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HIV prevention method preferences were evaluated among Kenyan men who have sex with men (MSM) and transgender women (TW) from three sites: Kisumu, Nairobi and the Coast. Information sessions detailing the attributes, duration of protection, route of administration and probable visibility were attended by 464 HIV negative participants, of whom 423 (median age: 24 years) agreed to be interviewed. Across pairwise comparisons daily PrEP was by far the least preferred (1%); quarterly injections (26%) and monthly pills (23%) were most preferred, followed by yearly implant (19%) and condoms (12%). When participants were "forced" to choose their most preferred PrEP option, only 10 (2.4%) chose the daily pill; more (37.1%) chose the quarterly injection than the monthly pill (34.8%) and the yearly implant (25.8%). TW preferred the yearly implant over the quarterly injection. To achieve the rates of PrEP uptake and adherence necessary for protecting large proportions of vulnerable MSM and TW, a variety of long-acting products should be developed and made accessible to appeal to a diversity of preferences.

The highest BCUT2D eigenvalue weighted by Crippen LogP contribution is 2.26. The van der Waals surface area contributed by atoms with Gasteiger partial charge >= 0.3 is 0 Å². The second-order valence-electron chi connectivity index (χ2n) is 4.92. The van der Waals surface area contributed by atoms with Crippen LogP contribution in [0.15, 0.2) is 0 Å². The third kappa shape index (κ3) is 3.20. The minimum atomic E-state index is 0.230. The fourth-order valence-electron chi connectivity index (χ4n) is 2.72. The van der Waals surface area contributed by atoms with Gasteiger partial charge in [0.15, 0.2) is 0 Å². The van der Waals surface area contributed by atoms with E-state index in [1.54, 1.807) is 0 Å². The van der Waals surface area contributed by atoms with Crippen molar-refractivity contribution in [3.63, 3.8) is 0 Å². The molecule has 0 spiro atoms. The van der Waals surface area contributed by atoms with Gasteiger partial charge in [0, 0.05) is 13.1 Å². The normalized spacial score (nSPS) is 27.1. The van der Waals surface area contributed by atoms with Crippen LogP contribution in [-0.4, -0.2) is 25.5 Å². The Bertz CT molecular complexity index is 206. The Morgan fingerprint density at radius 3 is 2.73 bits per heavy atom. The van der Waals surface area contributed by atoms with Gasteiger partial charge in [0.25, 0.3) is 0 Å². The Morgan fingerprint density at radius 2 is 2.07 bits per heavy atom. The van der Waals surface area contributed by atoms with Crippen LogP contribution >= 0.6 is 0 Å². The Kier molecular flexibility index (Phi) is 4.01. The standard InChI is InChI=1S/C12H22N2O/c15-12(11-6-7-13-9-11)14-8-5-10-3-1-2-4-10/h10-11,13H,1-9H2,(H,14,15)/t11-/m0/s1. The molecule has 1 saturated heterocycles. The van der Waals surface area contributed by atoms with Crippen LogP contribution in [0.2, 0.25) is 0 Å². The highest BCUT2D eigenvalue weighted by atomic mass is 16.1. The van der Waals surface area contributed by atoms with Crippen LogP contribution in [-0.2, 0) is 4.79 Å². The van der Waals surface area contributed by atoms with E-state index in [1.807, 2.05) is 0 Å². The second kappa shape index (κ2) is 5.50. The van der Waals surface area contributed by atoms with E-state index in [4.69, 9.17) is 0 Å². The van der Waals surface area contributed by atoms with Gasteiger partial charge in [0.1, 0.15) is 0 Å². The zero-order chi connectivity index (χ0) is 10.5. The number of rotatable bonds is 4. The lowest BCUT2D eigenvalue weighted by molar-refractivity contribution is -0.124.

Original publication




Journal article


AIDS and behavior

Publication Date



Division of Epidemiology and Biostatistics, School of Public Health, University of Illinois at Chicago, 1603 West Taylor Street, 60612, Chicago, IL, USA.